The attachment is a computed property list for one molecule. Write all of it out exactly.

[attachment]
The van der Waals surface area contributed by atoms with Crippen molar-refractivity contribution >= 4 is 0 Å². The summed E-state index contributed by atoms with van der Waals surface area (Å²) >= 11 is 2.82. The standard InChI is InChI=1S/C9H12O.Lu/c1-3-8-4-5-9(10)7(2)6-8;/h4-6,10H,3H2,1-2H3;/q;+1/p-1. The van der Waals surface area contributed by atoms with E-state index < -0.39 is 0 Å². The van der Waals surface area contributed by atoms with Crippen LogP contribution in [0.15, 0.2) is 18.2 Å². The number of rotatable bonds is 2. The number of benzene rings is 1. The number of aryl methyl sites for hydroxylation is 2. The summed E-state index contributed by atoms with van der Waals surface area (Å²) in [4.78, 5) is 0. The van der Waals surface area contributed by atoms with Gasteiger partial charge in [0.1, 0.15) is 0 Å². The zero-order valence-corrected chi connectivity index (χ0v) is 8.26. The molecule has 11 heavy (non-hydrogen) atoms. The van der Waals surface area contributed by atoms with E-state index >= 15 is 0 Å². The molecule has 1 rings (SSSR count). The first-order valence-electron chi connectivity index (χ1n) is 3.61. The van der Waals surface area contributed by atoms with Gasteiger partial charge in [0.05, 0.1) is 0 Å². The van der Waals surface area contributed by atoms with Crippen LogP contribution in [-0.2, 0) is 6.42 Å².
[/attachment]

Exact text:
The van der Waals surface area contributed by atoms with Crippen molar-refractivity contribution >= 4 is 0 Å². The summed E-state index contributed by atoms with van der Waals surface area (Å²) >= 11 is 2.82. The standard InChI is InChI=1S/C9H12O.Lu/c1-3-8-4-5-9(10)7(2)6-8;/h4-6,10H,3H2,1-2H3;/q;+1/p-1. The van der Waals surface area contributed by atoms with E-state index < -0.39 is 0 Å². The van der Waals surface area contributed by atoms with Crippen LogP contribution in [0.15, 0.2) is 18.2 Å². The number of rotatable bonds is 2. The number of benzene rings is 1. The number of aryl methyl sites for hydroxylation is 2. The summed E-state index contributed by atoms with van der Waals surface area (Å²) in [4.78, 5) is 0. The van der Waals surface area contributed by atoms with Gasteiger partial charge in [0.1, 0.15) is 0 Å². The zero-order valence-corrected chi connectivity index (χ0v) is 8.26. The molecule has 11 heavy (non-hydrogen) atoms. The van der Waals surface area contributed by atoms with E-state index >= 15 is 0 Å². The molecule has 1 rings (SSSR count). The first-order valence-electron chi connectivity index (χ1n) is 3.61. The van der Waals surface area contributed by atoms with Gasteiger partial charge in [0.05, 0.1) is 0 Å². The van der Waals surface area contributed by atoms with Crippen LogP contribution in [-0.2, 0) is 6.42 Å².